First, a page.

Miniature golf at a museum? It’s been a big hit at the Nelson-Atkins

Since its opening on Memorial Day, Art Course has sold out each weekend, a museum representative said.
Since its opening on Memorial Day, Art Course has sold out each weekend, a museum representative said. Courtesy of the Nelson-Atkins Museum of Art

Dawn Papineau and Maureen Gallagher, teachers from Overland Park, went to The Nelson-Atkins Museum of Art recently to gaze at the paintings and sculptures and maybe walk around the lawn.

What they didn’t plan to do was play miniature golf.

The Nelson lawn — with its iconic giant shuttlecocks and the current “Walking Wall” exhibit — attracts wanderers during warm weather, but the miniature golf course, called Art Course, draws a new sort of attention. For a fee, visitors can grab a colorful putter and golf ball and play nine holes inspired by the museum’s art.

The course sits between two rows of trees, which provides some shade from the heat. Small globe lights hang from the branches.

Young couples, friends and families with kids tried the course on the day Papineau and Gallagher visited.

A frustrated “no!” could be heard after a child missed a shot. An impressed “wow” came from a woman marveling at the designs.

“It was really a lot of fun,” Gallagher said after finishing the course.

Ticket sales for Art Course have been doing well, selling out every weekend since the opening on Memorial Day, museum representative Casey Claps said. Tickets are $14 for adults, $11 for adult museum members and $9 for kids ages 4 to 12. They can be ordered online or at the museum.

The course is open during the museum’s normal hours: 10 a.m. to 5 p.m. Monday, Wednesday, Saturday and Sunday and 10 a.m. to 9 p.m. Thursday and Friday. It will be open until Labor Day.

Claps said the museum created the course because it was a fun way to get others to the museum and experience art. The designs were based on public submissions from local artists of all ages.

“There are so many ways you can make someone interested in art,” Claps said.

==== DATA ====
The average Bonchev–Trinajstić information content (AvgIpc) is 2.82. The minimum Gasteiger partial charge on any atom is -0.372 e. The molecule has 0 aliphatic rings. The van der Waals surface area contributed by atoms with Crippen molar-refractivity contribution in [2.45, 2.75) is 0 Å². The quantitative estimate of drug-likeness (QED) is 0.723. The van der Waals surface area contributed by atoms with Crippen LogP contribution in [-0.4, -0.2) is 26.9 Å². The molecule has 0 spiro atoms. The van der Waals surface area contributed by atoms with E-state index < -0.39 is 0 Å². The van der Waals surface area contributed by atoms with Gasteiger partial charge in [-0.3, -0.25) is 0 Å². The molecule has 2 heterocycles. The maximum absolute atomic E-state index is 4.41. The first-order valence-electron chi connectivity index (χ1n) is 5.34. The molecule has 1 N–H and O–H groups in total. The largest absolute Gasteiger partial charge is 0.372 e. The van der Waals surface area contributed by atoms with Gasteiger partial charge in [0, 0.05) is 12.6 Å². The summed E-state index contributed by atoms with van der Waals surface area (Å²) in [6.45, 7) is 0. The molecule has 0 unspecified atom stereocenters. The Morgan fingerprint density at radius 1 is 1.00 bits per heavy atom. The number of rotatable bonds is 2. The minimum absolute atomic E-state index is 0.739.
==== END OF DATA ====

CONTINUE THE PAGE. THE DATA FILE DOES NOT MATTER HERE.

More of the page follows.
One hole, called “Zoomy,” features orange-red platforms and was inspired by Mark di Suvero’s statue “Rumi,” which sits outside the museum. Another, called “Jawbreaker Machine,” features a painted gumball machine similar to Wayne Thiebaud’s 1963 painting by the same name.

Each of the course’s nine holes are based on artwork from the museum. This one, called “Zoomy,” is based on Mark Di Suvero’s statue, “Rumi.” Dana Anderson Courtesy of the Nelson-Atkins Museum of Art

Art Course was inspired by a course done at the Walker Art Center in Minneapolis, Minnesota, Claps said. But she says as far as the museum knows this is the only course inspired by art inside its own museum.

The museum worked with Hallmark Creative Marketing Studio and A to Z Theatrical to create the course.

Another summer addition is a bar with snacks and drinks from Kansas City’s Boulevard Beer, Betty Rae’s Ice Cream and James Lemonade. The bar will also be open until Labor Day and is located close to the course.

The “Walking Wall” is being created by renowned artist Andy Goldsworthy at the Nelson-Atkins Museum of Art. The first phase is done, and the wall will eventually cross Rockhill Road onto the museum grounds before entering one of the Bloch Buildings.

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